The dish Gallo Pinto is a simple dish consisting of a base of white rice and black beans with peppers, garlic, onions, and coriander added for taste. Unlike Costa Rica, Nicaraguans use red beans instead of black beans. The white rice and black beans are pre-cooked and then fried with the rest of the vegetables together. In Costa Rica, a slightly spiced light brown sauce “Salsa Lizano” is used as the secret ingredient to make the perfect Costa Rican Gallo Pinto. Because the dish is so simple, Gallo Pinto is often eaten with other vegetables, meat, and tortilla.

Artichoke with Aioli Sauce - Loma Linda, United States of America

Unlike the rest of the Blue Zones, Loma Linda does not have any traditional dish based on their culture. Because many of the Blue Zone residents of Loma Linda are Seventh-day Adventists, they mostly prepare vegetarian or vegan meals. The Seventh-day Adventists follow strict diets that emphasize whole plant foods of legumes, fruits, vegetables, nuts, and grains with little to no animal products. If animal products are incorporated into the diet, eggs, low-fat dairy, and “clean” meat or fish can be included in the Seventh-day Adventist diet (6).

If you're interested in trying a meal that resembles those found in the five Blue Zones, give artichokes with aioli sauce a try. A hearty vegetable frequently used throughout the Mediterranean, artichokes are rich in vitamins K and C and contain fiber for better digestive health.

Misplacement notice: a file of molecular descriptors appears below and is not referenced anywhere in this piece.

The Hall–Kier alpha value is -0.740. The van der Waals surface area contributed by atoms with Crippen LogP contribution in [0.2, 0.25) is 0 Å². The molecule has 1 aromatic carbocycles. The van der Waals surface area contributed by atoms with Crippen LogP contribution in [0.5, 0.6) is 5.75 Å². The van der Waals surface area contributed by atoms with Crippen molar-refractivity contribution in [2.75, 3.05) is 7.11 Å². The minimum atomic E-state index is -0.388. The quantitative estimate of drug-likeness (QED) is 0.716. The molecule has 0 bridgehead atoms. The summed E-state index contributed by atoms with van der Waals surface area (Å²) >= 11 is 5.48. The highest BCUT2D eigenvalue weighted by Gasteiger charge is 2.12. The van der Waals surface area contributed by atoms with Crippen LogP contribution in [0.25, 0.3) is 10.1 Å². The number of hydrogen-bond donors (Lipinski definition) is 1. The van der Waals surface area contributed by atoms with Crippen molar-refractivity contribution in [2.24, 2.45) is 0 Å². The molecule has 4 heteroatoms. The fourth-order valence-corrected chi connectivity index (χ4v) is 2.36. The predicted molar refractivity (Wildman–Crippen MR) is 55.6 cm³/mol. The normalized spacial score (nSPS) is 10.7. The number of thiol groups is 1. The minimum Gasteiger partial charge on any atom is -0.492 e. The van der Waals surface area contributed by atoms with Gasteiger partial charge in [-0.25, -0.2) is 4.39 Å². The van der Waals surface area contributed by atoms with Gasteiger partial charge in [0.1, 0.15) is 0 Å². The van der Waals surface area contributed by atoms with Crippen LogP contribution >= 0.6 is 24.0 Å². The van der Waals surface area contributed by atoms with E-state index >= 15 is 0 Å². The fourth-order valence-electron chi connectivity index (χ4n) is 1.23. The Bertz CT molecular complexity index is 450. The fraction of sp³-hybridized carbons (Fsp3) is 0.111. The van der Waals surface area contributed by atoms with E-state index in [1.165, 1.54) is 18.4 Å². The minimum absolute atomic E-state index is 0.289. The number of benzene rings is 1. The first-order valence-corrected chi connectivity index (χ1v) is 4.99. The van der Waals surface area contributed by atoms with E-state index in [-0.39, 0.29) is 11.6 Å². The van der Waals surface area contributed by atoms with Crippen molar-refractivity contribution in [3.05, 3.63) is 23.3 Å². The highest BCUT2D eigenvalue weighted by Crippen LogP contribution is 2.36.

Artichoke with Aioli Sauce is a simple vegetarian recipe inspired by the Mediterranean diet. The dish is relatively easy to make and can serve around 3 to 4 servings. The artichoke is first trimmed and then steamed and served with the lemon garlic aioli dipping sauce. The lemon garlic dipping sauce uses mayonnaise or olive oil, minced garlic, lemon juice, lemon zest, and cayenne pepper. The traditional Mediterranean aioli sauce uses olive oil but new and modern versions use mayonnaise instead of olive oil.

Written by Jimin Im

Reviewed by Kelly Powers, MA, RDN, a Registered Dietitian Nutritionist who takes a holistic approach to nutrition and health. Kelly is a recipe developer with a food blog highlighting whole foods, simple recipes, and her life in San Francisco. She’s the creator of 52 Weeks, a weekly meal plan program that helps users get back in the kitchen and feed themselves well. Kelly is also a co-founder of Olivaio.

Frequently Asked Questions

Q: What are the main components of Blue Zone diets? 
A: The Blue Zone diet is typically made up of mostly plant-based foods, such as vegetables and whole grains, and monounsaturated fats, such as olive oil.

Q: Can I eat meat and dairy on the Blue Zone diet?
A: Eating meat and dairy is fine while on the Blue Zone diet, but they should be eaten moderately (once or twice a week) or occasionally (up to four times a month).

Q: What small changes can I make to start on the Blue Zone diet?
A: Try making substitutions, such as substituting butter with olive oil. Cutting down on sugar is helpful too!